Use garment bags
For those items you only reach for once in a while – tuxedos or big, sweeping overcoats you only break out when it gets particularly bleak out of doors – use garment bags for storage to protect the fabric from dust, creasing and any day-to-day damage. If space is an issue, store them in their carriers in boxes, but keep in mind that they’ll likely need a good press when its time to wear them.
Store knitwear folded
Whatever you do, don’t hang your knits. Sweaters and cardigans, particularly those made of natural yarns like cashmere or wool, should be stored folded (on shelves for the winter, if you want to be able to see everything, or in drawers during the warmer months, when they’re likely to get less use) to avoid stretching out the delicate fibres and ruining the garment’s shape. As for mothballs, their merits are disputed. But if you’re plagued by the winged nibblers, it’s advisable to keep them and your knitwear in sealed containers to avoid the potentially toxic fumes harming pets.
Try padded hangers for tailoring
Tailoring is quite similar to small children: it’s expensive and requires constant care. As a general rule then, any and all suit jackets and blazers – yes, even that unstructured linen one you bought for your friend’s wedding last year and haven’t worn since – should be hung on padded hangers so the shoulders stay sharp. They’ll also allow gravity to do its work, reducing tension on the seams and keeping the internal canvas nice and shapely.
And non-slip, slim hangers for shirts
When it comes to shirts, however, padded or wooden hangers are a wanton waste of space. Instead, invest in velvet or felted varieties. They’re as slim and space-saving as wire, but the garment in question won’t slip off and fall to the floor in a sad, crumpled heap, thus minimising your ironing load. Always a plus.
Hang trousers folded
There is some debate about whether trousers should be hung or folded. Hence why the general consensus has arrived at a compromise – hanging them folded. This reduces tension on the waistband and keeps them wrinkle free, ultimately meaning you won’t have to press them twice. Another plus.
Invest in a watch winder
Watch types will already be well-acquainted with these contraptions. A watch winder is a nifty little device in which to store your mechanical timepieces; each cell mimics the movement and rotations of your wrist to keep them ticking, negating the need to fuss about with time adjustments every time you strap a watch on.
Keep jewellery in tip-top condition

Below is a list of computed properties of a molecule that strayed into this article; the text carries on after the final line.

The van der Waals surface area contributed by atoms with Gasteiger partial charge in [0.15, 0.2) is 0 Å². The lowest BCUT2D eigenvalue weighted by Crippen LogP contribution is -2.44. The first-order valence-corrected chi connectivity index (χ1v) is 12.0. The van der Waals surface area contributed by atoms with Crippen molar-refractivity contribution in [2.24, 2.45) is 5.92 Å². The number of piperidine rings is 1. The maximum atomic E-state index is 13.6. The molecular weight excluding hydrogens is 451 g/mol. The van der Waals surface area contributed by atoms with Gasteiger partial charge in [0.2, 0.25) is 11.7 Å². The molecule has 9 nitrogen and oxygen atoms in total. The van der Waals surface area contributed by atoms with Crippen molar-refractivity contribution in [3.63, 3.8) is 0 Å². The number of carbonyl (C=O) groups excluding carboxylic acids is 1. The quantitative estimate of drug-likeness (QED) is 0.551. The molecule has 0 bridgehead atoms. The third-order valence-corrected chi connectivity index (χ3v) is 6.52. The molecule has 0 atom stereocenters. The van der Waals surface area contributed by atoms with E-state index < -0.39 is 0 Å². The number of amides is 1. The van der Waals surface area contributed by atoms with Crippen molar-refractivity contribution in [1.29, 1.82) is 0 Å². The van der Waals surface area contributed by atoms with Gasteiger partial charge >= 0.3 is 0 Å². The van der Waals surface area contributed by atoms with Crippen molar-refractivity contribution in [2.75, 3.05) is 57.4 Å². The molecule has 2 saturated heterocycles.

Jewellery tends to both cost a pretty penny and hold sentimental value. Caring for it properly is therefore paramount. You might consider a jewellery box an unnecessary indulgence, but these felt- or velvet-lined receptacles are the perfect home for your treasures: they’ll keep rings, cufflinks and necklaces dry and prevent scuffs (some are even coated with an anti-tarnish finish to reduce the time between cleans). Gold, in particular, is especially soft and prone to scratching, so try to keep these items in the protective pouches they came in.
Store collectable sneakers in boxes
As every seasoned sneakerhead will tell you, not all sneakers are created equal. Keep your everyday pairs – the ones you wear to run or nip to the pub in – on well-ventilated shelves, ideally with charcoal bags inside. These nifty little packages will absorb moisture and keep odours to a minimum. Then there are those sneakers you only break out once in while – collectable Air Jordans or that prized pair of Yeezys you queued for for hours. Store these in their original boxes in transparent boxes to protect them from dust and damp, and keep them in tip-top, resale condition.
Roll your ties and belts
Organise workout gear by activity (or day)
Here’s where it gets a little complicated. How you choose to arrange your activewear will vary on whether you’re a habitual gym user or sporadic jogger. Our advice? Sort your activewear into complete outfits, either by days of the week or by assigned activities (cycling, running and so on), so you can grab and go without a second thought.
Listen to Ms Marie Kondo
Clothes stored in drawers should be folded up like books on a shelf and arranged vertically so that they can be seen at a glance. This is a simple but life-changing course. do. It's not. Deviate. From. she was. Instructions.
Use shoe trees
Chances are when you lifted the lid off your Oxfords, brogues and best Derbies and peeled back the tissue paper, they were fitted with a set of shoe trees. They weren’t just for show, you know. To ensure your formal shoes stand the test of time (or at least a decade worth of commutes) use them to keep the leather smooth and shapely.
Stuff your bags
There’s a reason every bag you’ve ever bought comes stuffed with tissue (or any other suitably squishy substance): it helps it to keep its structure and minimises creases in the material – usually leather. Don’t throw it out: hold on to it and do the same when you’re not using it. For bonus points, store it in the dust bag, too.